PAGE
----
A brief description of any limits on paper and ink consumption employed by the institution:
A brief description of any programs employed by the institution to reduce residence hall move-in/move-out waste:
The college, partnering with the United Way of Adams County, organizes the collection and sale of reusable items at the end of the year. Items are also collected from community members who wish to donate. Students donate books, furniture, clothing, et cetera. The donated items are organized in the gym and sold in a large sale. In 2012, the sale raised $20,000 and prevented 30 tons from entering the waste stream.
A brief description of any other (non-food) waste minimization strategies employed by the institution:
A brief description of any food waste audits employed by the institution:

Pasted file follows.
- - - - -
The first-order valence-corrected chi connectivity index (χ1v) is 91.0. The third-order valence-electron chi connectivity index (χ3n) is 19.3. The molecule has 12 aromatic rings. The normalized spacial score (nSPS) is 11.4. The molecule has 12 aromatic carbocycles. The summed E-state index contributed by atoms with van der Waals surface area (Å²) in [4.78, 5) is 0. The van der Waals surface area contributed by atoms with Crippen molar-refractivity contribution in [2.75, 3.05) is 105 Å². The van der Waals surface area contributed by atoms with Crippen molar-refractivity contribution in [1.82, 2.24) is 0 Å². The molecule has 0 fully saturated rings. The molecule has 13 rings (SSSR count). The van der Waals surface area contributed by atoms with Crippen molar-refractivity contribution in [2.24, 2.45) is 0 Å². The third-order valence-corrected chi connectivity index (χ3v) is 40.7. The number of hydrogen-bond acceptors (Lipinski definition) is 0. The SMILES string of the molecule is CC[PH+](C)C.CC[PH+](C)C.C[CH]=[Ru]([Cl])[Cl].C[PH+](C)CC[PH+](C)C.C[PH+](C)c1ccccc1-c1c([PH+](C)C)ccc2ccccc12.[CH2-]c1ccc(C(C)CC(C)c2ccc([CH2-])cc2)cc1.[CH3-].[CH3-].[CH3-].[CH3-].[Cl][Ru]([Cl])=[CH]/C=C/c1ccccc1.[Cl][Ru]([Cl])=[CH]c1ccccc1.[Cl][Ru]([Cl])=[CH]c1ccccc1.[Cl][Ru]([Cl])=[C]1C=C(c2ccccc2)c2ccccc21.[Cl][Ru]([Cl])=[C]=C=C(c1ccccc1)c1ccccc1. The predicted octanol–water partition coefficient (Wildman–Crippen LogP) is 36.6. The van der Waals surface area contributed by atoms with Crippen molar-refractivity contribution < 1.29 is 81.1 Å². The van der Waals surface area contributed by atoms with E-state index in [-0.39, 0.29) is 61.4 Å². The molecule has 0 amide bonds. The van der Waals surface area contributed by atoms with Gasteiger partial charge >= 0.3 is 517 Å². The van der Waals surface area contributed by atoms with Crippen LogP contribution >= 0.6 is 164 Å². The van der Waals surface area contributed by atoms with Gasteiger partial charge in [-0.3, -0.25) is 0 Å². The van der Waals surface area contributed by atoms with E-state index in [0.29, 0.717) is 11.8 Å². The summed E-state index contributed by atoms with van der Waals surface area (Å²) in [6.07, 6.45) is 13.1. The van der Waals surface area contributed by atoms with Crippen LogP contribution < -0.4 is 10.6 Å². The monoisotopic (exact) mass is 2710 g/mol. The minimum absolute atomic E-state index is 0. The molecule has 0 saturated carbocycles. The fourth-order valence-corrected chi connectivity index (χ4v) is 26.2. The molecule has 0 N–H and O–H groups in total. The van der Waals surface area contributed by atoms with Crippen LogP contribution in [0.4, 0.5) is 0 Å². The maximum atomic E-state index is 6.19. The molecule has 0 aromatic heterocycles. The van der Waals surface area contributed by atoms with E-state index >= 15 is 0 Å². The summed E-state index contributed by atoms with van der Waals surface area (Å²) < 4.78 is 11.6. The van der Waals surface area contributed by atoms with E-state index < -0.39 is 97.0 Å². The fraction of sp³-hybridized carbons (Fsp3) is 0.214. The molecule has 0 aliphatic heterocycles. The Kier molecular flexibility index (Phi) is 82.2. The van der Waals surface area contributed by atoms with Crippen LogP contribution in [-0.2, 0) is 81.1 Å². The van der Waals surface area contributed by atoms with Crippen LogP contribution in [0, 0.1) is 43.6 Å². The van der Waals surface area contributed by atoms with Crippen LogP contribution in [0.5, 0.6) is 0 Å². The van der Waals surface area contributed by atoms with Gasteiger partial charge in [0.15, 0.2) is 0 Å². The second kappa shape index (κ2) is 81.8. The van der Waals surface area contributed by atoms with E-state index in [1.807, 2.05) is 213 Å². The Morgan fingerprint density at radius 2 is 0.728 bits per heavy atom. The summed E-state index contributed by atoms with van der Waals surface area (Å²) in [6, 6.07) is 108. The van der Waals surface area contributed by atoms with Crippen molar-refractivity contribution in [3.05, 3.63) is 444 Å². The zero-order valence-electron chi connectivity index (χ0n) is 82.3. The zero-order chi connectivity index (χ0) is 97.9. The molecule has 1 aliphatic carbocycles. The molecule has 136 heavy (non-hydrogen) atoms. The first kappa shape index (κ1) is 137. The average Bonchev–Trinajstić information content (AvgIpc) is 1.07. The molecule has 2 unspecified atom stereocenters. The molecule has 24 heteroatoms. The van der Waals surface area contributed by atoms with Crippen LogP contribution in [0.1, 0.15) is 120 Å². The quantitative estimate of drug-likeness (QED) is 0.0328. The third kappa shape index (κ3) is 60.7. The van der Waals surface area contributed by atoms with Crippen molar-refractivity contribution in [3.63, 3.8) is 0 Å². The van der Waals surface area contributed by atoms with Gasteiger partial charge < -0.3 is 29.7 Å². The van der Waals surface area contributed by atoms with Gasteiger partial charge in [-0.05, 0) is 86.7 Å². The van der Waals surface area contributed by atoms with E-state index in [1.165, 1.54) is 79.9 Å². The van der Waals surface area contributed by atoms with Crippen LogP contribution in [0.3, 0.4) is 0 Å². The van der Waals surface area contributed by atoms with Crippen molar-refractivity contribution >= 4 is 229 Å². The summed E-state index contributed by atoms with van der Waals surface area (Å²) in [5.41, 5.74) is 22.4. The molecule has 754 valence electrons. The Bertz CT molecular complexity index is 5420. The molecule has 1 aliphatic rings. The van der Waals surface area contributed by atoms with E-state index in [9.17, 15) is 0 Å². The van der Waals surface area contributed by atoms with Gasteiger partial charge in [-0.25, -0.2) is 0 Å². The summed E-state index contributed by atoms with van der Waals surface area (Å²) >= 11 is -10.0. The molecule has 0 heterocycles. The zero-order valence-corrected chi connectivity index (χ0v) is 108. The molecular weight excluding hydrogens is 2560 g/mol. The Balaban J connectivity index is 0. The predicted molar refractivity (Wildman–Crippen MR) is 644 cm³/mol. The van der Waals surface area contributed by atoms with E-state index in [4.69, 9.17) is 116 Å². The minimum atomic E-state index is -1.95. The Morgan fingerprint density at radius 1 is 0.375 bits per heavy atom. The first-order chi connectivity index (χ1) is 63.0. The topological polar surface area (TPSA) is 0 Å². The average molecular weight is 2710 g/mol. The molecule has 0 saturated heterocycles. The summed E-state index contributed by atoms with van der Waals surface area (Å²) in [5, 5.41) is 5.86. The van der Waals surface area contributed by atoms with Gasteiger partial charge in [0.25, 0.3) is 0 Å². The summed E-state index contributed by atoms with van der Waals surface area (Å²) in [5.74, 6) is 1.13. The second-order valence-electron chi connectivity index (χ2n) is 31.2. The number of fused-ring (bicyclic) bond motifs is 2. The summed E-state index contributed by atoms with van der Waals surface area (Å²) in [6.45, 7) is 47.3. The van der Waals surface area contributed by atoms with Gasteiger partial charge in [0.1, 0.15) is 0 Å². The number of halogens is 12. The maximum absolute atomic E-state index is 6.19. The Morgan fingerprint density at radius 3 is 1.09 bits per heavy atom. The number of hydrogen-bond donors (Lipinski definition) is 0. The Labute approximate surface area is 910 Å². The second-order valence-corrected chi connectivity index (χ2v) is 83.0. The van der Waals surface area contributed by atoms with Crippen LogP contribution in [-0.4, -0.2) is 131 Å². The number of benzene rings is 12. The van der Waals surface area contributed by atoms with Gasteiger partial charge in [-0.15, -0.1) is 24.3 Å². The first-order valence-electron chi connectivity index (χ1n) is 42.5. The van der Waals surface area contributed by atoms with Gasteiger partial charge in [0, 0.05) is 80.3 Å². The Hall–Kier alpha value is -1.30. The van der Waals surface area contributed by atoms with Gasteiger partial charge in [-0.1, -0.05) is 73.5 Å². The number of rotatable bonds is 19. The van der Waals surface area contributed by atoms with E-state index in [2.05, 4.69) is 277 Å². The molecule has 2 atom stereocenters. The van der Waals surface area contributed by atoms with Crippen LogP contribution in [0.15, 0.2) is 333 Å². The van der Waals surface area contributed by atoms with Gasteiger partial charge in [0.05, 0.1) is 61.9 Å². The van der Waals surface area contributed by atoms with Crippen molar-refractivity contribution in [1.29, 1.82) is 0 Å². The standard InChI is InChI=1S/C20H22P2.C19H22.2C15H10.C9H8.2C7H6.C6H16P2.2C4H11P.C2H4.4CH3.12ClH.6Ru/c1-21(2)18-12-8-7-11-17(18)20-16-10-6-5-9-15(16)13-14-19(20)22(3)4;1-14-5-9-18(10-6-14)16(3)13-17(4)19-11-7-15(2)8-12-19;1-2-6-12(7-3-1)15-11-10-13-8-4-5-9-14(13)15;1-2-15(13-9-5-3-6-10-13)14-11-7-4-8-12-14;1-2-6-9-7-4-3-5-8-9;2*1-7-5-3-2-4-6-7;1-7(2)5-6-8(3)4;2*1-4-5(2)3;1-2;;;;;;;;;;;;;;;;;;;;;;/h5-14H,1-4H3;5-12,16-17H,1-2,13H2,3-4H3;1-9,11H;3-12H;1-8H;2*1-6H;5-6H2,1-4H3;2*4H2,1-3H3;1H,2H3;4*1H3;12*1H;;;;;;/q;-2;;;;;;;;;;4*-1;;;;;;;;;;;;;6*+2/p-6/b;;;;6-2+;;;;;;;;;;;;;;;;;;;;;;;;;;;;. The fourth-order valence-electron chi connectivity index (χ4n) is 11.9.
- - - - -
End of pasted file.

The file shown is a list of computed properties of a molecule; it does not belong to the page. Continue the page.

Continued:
A brief description of any programs and/or practices to track and reduce pre-consumer food waste in the form of kitchen food waste, prep waste and spoilage:
A brief description of programs and/or practices to track and reduce post-consumer food waste:
Gettysburg encourages students to go tray-less, but the dining hall does not currently have the infrastructure to go completely tray-less. Students who opt to go tray-less must put their dishes on the tray of a friend who is using a tray. Awareness programs and waste audits are used to encourage tray-less dining, and the initiative is popular among certain student groups.
A new Ecovim compost machine has been installed and will be used to minimize food waste for the 2014-2015 academic year.
A brief description of the institution's provision of reusable and/or third party certified compostable to-go containers for to-go food and beverage items (in conjunction with a composting program):
The college is currently pursuing a reusable to-go container program for at least two dining facilities on campus. The trial for this program will take place in the Fall semester of 2014.